History

In the centre of Slovakia, in the famous Turiec Basin lies the town of Martin, closely related with the history of Slovakia. It is surrounded by the Veľká Fatra and the Malá Fatra mountain ranges, the latter of which is further divided into Lúčanská and Krivánska part. To the west of Martin, in Lúčanská part of the Malá Fatra, under Veľká Lúka peak, a well-known ski resort Martinske Hole is situated. The prevailing excellent ski conditions are well-suited for winter sports, especially downhill skiing.

The first known reference to Martinské Hole as a place of hiking and skiing activities dates back to 1921. In that year the Czechoslovak Tourist Club SOKOL was founded in the town of Turčiansky Svätý Martin. In 1925 a former shepherd shelter falling into decay was repaired and rebuilt into a hut by tourists. The hut was named after the doyen of tourism Andrej Halaša – Halašovka. The intensity of activities in the area was significantly increasing and after a while its facilities were not sufficient to meet the needs of all the tourists. Therefore, in 1931 it underwent another comprehensive reconstruction. Between 1932 and 1934 the construction of a reinforced forest road leading from Martin – Stráne begun. It was used to transport material to the top of Martinské Hole, where another buildings were being put up. As early as 1933 a private “Flochova” Hut was built with room for 50 people. The original hut in Martinské Hole with a capacity of 60-70 beds was put into use in 1939. In December of the same year the Club of Slovak Tourists and Skiers was established in Turčiansky Svätý Martin. This meant the start of organized skiing in Martinské Hole area. During the World War II, on October 30, 1944, Germans burned down all the structures and huts in Martinské Hole. After the liberation, another round of construction began. New structures, huts in particular, were built. Already on December 23, 1945, the “Malá” Hut with a capacity of 40 beds was put into operation.

In 1946, reconstruction of the original road and construction of a farm building with cowsheds began. It was the first step before the construction of a new hut in Martinské Hole as we know it today could start in 1947. Its total capacity was 80 beds. Financial costs were covered by money collected in a nationwide fund-raising campaign based on appeal to all Czechoslovakia nationals, by UNRRA support and thanks to the Government and Board of Commissioners funding. The hut was approved and opened for public in 1949. Since then there were two physical education organizations – Dynamo and Spartak. In 1957 they merged and formed a single unit called TJ Strojárne Martin.


 

The first ski lift powered by the famous TURDUS engine was erected in 1957. The ever-increasing interest in winter sports, particularly skiing, required construction of another ski and accommodation facilities. In 1964-65 the Department of Tourism and Skiing put up a hut solely for hiking and skiing activities. This building is nowadays used by the Management of Ski Lifts and Machinery. Consequently, intensive construction of ski tracks, lifts, shelters and cottages started off. Over the years 1968-1969 the ski lift No. 1 with shelter was built, followed by the ski lift No. 2, to which a guest house was added later on. Keeping up with the development of tourism, the ski lifts were gradually modernized. In 1974, a modern French-made POMAGALSKI ski lift No. 3 was put into operation. Based on this model, the license production of TATRAPOMA ski lifts was launched in Kežmarok. During the next stage, ski lift No. 4 TATRAPOMA and LV-200 with illuminated ski run were built. Over the period of 1986 to 1988 the original ski lifts TRANSPORTA were replaced by TATRAPOMA ones. The total transport capacity rose to 4,500 people per hour.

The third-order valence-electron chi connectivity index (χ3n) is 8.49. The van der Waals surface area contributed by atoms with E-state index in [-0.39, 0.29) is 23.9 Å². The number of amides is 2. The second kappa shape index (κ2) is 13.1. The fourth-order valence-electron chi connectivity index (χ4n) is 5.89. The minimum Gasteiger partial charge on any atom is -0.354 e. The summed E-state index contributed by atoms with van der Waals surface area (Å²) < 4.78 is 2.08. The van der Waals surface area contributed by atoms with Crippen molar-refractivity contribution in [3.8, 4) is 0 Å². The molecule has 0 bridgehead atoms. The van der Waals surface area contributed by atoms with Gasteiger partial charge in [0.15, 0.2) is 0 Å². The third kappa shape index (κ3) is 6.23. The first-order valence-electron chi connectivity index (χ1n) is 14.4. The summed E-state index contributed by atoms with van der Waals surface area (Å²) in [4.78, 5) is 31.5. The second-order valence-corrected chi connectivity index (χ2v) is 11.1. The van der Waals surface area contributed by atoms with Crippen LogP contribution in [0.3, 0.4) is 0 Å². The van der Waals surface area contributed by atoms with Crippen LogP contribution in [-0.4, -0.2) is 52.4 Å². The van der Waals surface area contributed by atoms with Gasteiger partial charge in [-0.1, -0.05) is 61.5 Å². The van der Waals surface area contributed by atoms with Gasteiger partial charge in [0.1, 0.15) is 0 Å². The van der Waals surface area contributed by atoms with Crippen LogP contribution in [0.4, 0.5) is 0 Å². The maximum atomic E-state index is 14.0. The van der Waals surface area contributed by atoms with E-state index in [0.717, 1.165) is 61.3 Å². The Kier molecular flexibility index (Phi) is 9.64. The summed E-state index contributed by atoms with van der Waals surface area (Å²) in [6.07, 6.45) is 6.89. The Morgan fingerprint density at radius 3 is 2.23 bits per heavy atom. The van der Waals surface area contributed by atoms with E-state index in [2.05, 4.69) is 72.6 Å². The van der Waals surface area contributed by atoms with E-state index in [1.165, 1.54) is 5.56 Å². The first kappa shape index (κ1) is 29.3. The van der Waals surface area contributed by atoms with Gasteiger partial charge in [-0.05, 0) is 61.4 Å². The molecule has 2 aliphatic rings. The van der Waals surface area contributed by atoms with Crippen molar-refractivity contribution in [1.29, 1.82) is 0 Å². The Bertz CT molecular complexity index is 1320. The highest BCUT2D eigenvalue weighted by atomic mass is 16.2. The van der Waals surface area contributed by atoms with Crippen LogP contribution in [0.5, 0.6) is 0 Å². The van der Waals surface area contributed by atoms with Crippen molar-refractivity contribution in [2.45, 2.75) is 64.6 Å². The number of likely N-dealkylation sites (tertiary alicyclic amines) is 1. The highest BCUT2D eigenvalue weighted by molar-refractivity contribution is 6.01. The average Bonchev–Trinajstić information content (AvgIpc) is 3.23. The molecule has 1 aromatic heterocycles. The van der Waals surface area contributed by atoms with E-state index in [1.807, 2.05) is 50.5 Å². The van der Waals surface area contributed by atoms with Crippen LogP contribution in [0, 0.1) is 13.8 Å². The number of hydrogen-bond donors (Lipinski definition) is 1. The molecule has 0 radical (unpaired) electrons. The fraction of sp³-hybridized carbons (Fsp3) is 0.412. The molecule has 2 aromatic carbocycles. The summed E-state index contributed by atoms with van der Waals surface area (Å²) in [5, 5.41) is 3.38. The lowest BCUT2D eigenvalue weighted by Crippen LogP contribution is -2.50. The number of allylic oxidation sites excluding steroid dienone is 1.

Martinské Hole area was made accessible from Martin – Stráne in 1974. From this year on hikers and tourists could use a chairlift with a capacity of 300 people per hour. Increase in the overall transport capacity came hand in hand with construction of new ski runs. Their total length exceeded 8,000 metres. Considering the slope gradient from 10 to 38 degrees, the ski slopes are predetermined to recreational and especially downhill race skiing. For that reason, they were homologated to meet FIS race skiing requirements. Ski run preparation began already in 1969. The type of snowcat used at that time was RATRAC SR 45.

An international event of significance and one of the oldest alpine ski races – Janko Novák Memorial Race, is held in honour of a fallen partisan, promising skier, graphic designer and artist, who was killed in Martinské Hole on October 3, 1944. The 1st year took place already in 1949. Year by year, the best racers and Czechoslovak representatives participated in this competition. In Martinské Hole, ski races were, and still are, organized - ČSR, ČSSR, ČSFR and SR championships, national pre-junior championship with international participation called “O Martinský Spiežovec” or competitions of visually/auditorilly impaired and handicapped young people. By creating excellent conditions for skiing and thanks to building a large member base and the base of officials, the requirements for quality training and development of numerous skiing personalities and champions of Slovakia or even Czechoslovakia were gradually met. Skiers brought up on the slopes of Martinské Hole represented Slovakia at the most prestigious sporting events: the Olympic Games, the Paralympic Games, World Championship, World Cup and European Cup, World Universiade and World Academic Championship.

Source: Rastislav Mažgút

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